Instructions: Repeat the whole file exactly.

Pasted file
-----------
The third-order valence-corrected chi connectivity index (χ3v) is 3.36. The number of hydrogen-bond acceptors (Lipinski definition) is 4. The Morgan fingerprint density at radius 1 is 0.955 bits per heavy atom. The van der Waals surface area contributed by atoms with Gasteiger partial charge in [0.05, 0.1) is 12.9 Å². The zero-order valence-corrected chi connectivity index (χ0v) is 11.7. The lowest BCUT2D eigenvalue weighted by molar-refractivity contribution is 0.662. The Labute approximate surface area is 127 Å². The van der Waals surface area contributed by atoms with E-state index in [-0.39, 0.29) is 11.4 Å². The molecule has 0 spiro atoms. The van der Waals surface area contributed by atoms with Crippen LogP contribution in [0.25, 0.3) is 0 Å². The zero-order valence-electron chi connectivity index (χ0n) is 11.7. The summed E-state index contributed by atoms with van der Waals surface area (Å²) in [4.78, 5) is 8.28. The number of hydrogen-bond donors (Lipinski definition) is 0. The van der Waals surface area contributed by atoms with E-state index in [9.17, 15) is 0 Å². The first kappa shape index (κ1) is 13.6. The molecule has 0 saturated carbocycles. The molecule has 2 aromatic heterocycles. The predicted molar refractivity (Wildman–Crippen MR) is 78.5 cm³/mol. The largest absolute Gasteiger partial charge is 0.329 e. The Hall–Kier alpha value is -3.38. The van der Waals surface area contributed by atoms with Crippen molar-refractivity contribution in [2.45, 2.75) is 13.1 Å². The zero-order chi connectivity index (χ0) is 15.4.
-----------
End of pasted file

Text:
The third-order valence-corrected chi connectivity index (χ3v) is 3.36. The number of hydrogen-bond acceptors (Lipinski definition) is 4. The Morgan fingerprint density at radius 1 is 0.955 bits per heavy atom. The van der Waals surface area contributed by atoms with Gasteiger partial charge in [0.05, 0.1) is 12.9 Å². The zero-order valence-corrected chi connectivity index (χ0v) is 11.7. The lowest BCUT2D eigenvalue weighted by molar-refractivity contribution is 0.662. The Labute approximate surface area is 127 Å². The van der Waals surface area contributed by atoms with E-state index in [-0.39, 0.29) is 11.4 Å². The molecule has 0 spiro atoms. The van der Waals surface area contributed by atoms with Crippen LogP contribution in [0.25, 0.3) is 0 Å². The zero-order valence-electron chi connectivity index (χ0n) is 11.7. The summed E-state index contributed by atoms with van der Waals surface area (Å²) in [4.78, 5) is 8.28. The number of hydrogen-bond donors (Lipinski definition) is 0. The van der Waals surface area contributed by atoms with E-state index in [9.17, 15) is 0 Å². The first kappa shape index (κ1) is 13.6. The molecule has 0 saturated carbocycles. The molecule has 2 aromatic heterocycles. The predicted molar refractivity (Wildman–Crippen MR) is 78.5 cm³/mol. The largest absolute Gasteiger partial charge is 0.329 e. The Hall–Kier alpha value is -3.38. The van der Waals surface area contributed by atoms with Crippen molar-refractivity contribution in [2.45, 2.75) is 13.1 Å². The zero-order chi connectivity index (χ0) is 15.4.